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February 7, 2007

U-M Trauma Burn experts offer tips to prevent frostbite

ANN ARBOR, MI – Due to recent sub-zero temperatures, the University of Michigan Trauma Burn Center has seen an increase in serious cases of frostbite and frostbite-related injuries. Frostbite is damage to the skin and underlying tissues caused by prolonged exposure to extreme cold.

Pam Pucci, RN“The most commonly affected areas are ears, nose, cheeks, hands and feet,” says Pamela Pucci, RN, nurse educator, U-M Trauma Burn Center. “Children, the elderly and those not dressed for extremely cold temperatures, as well as those with poor circulation, are at a greater risk.”

Pucci urges anyone who must be outside for longer than 20 minutes at a time to exercise extreme caution, and offers these simple steps to prevent frostbite. 

Pucci’s 5 frostbite prevention tips

  1. Dress in warm layers with a waterproof outer layer and boots, as well as scarves, hats and gloves.
  2. Avoid getting wet, and remove any wet clothing immediately.
  3. Drink plenty of water and eat regularly.
  4. Avoid alcohol, smoking and caffeine, as these can lower your resistance to frostbite.
  5. When traveling, monitor fuel levels closely and always keep blankets, shovels, matches and other emergency supplies in the vehicle.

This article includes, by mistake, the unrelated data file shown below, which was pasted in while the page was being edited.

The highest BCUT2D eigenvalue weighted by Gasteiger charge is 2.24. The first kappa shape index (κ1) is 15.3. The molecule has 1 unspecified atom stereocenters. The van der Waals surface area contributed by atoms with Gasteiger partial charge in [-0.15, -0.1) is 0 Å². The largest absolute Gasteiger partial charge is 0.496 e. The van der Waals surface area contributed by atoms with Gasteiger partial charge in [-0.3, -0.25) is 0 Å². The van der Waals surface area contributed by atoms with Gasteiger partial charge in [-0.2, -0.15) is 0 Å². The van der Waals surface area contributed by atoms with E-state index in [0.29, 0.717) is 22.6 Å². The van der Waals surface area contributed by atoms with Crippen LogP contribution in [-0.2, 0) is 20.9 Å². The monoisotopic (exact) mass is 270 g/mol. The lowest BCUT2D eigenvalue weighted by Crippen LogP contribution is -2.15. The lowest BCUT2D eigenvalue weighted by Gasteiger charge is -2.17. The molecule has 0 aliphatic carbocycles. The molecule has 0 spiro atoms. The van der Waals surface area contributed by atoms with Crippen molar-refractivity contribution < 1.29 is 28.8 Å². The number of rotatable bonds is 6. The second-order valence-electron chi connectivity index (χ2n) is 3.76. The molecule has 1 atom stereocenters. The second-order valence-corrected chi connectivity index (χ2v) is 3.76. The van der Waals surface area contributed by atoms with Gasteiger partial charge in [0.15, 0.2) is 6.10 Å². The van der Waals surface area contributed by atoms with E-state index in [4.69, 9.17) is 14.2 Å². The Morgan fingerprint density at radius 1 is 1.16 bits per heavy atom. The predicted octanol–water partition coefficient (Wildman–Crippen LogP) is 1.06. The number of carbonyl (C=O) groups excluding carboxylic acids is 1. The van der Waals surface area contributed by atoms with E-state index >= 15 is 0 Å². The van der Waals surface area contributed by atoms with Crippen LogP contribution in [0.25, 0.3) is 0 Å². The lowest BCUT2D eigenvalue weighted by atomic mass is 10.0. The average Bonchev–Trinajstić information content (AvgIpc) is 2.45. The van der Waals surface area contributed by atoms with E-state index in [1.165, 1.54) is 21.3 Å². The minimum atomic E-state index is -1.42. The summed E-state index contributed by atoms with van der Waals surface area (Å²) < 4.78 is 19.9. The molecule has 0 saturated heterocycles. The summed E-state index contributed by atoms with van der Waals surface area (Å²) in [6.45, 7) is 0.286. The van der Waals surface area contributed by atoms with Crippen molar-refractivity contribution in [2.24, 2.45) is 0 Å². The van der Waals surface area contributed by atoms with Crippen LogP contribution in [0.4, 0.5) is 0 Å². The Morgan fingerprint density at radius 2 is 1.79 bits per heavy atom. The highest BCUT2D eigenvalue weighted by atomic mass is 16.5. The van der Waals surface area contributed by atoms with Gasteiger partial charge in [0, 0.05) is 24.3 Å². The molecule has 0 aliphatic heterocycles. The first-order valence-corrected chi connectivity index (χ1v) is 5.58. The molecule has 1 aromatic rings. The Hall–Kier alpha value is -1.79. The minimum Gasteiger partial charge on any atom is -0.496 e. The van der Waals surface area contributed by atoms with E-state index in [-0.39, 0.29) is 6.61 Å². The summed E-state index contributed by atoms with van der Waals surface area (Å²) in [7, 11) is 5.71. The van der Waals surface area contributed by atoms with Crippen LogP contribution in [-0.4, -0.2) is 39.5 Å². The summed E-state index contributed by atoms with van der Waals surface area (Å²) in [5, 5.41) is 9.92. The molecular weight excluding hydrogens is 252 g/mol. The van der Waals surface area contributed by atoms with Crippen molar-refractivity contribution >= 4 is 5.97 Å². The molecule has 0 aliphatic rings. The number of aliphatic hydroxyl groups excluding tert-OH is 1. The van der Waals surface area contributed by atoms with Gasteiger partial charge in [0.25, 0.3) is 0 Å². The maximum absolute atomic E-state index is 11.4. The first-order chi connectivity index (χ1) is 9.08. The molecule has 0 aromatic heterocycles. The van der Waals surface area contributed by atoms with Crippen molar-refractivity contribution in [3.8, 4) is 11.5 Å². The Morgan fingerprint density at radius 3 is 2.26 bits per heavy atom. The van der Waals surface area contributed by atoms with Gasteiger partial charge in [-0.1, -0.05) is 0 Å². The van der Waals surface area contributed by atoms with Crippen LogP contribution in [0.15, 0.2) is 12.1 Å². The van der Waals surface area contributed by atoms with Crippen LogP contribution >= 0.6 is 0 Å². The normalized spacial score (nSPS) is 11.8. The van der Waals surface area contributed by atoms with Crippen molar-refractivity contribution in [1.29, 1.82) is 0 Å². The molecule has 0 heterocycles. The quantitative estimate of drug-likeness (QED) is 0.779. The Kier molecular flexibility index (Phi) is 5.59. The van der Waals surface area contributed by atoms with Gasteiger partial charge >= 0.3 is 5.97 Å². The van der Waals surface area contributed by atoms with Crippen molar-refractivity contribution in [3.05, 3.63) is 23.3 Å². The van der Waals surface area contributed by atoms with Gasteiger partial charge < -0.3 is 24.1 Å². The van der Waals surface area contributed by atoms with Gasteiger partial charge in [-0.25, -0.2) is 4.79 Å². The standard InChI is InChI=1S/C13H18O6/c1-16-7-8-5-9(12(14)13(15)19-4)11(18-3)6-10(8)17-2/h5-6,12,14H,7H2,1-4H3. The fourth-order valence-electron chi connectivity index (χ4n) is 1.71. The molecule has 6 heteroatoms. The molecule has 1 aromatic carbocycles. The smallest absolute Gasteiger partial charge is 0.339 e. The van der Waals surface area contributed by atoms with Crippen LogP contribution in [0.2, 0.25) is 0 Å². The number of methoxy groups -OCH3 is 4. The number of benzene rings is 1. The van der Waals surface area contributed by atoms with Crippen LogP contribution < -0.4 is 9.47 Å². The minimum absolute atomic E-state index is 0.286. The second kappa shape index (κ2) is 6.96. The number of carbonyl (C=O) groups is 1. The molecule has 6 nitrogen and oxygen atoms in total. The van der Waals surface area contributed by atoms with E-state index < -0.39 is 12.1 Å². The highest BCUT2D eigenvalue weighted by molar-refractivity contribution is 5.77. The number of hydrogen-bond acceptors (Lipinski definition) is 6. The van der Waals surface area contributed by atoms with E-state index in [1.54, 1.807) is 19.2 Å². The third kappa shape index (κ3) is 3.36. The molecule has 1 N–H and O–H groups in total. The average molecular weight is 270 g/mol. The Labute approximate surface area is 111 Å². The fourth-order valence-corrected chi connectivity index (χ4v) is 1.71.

“Wind chill has been a factor in a number of the frostbite cases we’ve seen in the past week,” says Pucci. “Wind can cause frostbite to set in much more quickly, so extra caution should be exercised on windy days.”

Frostbite, which can affect the skin in as little as 20 minutes, causes loss of feeling and color to the affected area.

If you detect symptoms of frostbite, do not rub or massage the affected area as this may produce further tissue injury. Instead, Pucci recommends, running warm – not hot – water over affected areas if you suspect you have frostbite. If skin has a white tint and no sensation, seek immediate medical attention.

For more information, contact the Trauma Burn Center at (734) 396-9666 or visit www.traumaburn.org.

Written by Alicia Hoiles

 

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